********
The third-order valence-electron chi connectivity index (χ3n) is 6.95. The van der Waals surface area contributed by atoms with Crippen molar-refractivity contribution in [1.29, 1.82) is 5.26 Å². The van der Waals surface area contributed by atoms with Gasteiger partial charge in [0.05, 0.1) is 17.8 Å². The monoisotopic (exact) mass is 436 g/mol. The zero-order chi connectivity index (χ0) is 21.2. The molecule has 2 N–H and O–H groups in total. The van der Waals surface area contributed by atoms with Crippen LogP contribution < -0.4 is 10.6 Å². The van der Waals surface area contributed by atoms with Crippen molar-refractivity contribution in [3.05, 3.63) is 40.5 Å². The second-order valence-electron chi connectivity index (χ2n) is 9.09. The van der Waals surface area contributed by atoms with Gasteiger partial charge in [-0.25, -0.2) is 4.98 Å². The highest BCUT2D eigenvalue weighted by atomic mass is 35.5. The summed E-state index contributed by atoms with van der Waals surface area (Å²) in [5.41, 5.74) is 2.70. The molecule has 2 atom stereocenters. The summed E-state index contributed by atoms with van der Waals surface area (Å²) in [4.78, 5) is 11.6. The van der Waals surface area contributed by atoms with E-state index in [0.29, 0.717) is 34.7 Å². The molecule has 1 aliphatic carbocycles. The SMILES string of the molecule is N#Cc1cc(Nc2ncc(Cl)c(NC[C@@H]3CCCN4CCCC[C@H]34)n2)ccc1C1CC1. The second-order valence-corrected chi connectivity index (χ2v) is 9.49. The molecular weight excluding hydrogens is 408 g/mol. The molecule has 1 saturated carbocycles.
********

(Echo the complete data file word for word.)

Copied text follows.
The third-order valence-electron chi connectivity index (χ3n) is 6.95. The van der Waals surface area contributed by atoms with Crippen molar-refractivity contribution in [1.29, 1.82) is 5.26 Å². The van der Waals surface area contributed by atoms with Gasteiger partial charge in [0.05, 0.1) is 17.8 Å². The monoisotopic (exact) mass is 436 g/mol. The zero-order chi connectivity index (χ0) is 21.2. The molecule has 2 N–H and O–H groups in total. The van der Waals surface area contributed by atoms with Crippen LogP contribution < -0.4 is 10.6 Å². The van der Waals surface area contributed by atoms with Crippen molar-refractivity contribution in [3.05, 3.63) is 40.5 Å². The second-order valence-electron chi connectivity index (χ2n) is 9.09. The van der Waals surface area contributed by atoms with Gasteiger partial charge in [-0.25, -0.2) is 4.98 Å². The highest BCUT2D eigenvalue weighted by atomic mass is 35.5. The summed E-state index contributed by atoms with van der Waals surface area (Å²) in [5.41, 5.74) is 2.70. The molecule has 2 atom stereocenters. The summed E-state index contributed by atoms with van der Waals surface area (Å²) in [4.78, 5) is 11.6. The van der Waals surface area contributed by atoms with E-state index in [0.29, 0.717) is 34.7 Å². The molecule has 1 aliphatic carbocycles. The SMILES string of the molecule is N#Cc1cc(Nc2ncc(Cl)c(NC[C@@H]3CCCN4CCCC[C@H]34)n2)ccc1C1CC1. The second-order valence-corrected chi connectivity index (χ2v) is 9.49. The molecular weight excluding hydrogens is 408 g/mol. The molecule has 1 saturated carbocycles.